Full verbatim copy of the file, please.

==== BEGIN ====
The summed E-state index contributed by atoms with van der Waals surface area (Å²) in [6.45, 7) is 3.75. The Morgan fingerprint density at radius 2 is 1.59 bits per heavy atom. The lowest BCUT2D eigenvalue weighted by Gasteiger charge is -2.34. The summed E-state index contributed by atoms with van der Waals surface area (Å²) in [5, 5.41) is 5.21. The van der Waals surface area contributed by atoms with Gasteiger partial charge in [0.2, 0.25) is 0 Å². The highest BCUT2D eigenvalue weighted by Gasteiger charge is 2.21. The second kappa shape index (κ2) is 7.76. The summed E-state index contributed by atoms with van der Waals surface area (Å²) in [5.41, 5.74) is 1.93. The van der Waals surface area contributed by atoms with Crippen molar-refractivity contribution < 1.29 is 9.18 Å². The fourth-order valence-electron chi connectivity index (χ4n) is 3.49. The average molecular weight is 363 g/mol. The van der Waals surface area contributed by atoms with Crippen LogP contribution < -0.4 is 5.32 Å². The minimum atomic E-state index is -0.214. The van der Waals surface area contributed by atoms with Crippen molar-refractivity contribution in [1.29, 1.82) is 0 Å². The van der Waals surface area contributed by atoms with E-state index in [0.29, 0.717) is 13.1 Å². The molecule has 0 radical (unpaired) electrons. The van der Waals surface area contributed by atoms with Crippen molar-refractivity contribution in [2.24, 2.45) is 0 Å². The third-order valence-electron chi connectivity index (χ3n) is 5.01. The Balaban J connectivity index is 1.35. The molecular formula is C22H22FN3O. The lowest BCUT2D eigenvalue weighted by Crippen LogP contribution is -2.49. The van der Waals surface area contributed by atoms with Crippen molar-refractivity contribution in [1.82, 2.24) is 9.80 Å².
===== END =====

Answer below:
The summed E-state index contributed by atoms with van der Waals surface area (Å²) in [6.45, 7) is 3.75. The Morgan fingerprint density at radius 2 is 1.59 bits per heavy atom. The lowest BCUT2D eigenvalue weighted by Gasteiger charge is -2.34. The summed E-state index contributed by atoms with van der Waals surface area (Å²) in [5, 5.41) is 5.21. The van der Waals surface area contributed by atoms with Gasteiger partial charge in [0.2, 0.25) is 0 Å². The highest BCUT2D eigenvalue weighted by Gasteiger charge is 2.21. The second kappa shape index (κ2) is 7.76. The summed E-state index contributed by atoms with van der Waals surface area (Å²) in [5.41, 5.74) is 1.93. The van der Waals surface area contributed by atoms with Crippen molar-refractivity contribution < 1.29 is 9.18 Å². The fourth-order valence-electron chi connectivity index (χ4n) is 3.49. The average molecular weight is 363 g/mol. The van der Waals surface area contributed by atoms with Crippen LogP contribution < -0.4 is 5.32 Å². The minimum atomic E-state index is -0.214. The van der Waals surface area contributed by atoms with Crippen molar-refractivity contribution in [1.29, 1.82) is 0 Å². The van der Waals surface area contributed by atoms with E-state index in [0.29, 0.717) is 13.1 Å². The molecule has 0 radical (unpaired) electrons. The van der Waals surface area contributed by atoms with Crippen molar-refractivity contribution in [2.24, 2.45) is 0 Å². The third-order valence-electron chi connectivity index (χ3n) is 5.01. The Balaban J connectivity index is 1.35. The molecular formula is C22H22FN3O. The lowest BCUT2D eigenvalue weighted by Crippen LogP contribution is -2.49. The van der Waals surface area contributed by atoms with Crippen molar-refractivity contribution in [1.82, 2.24) is 9.80 Å².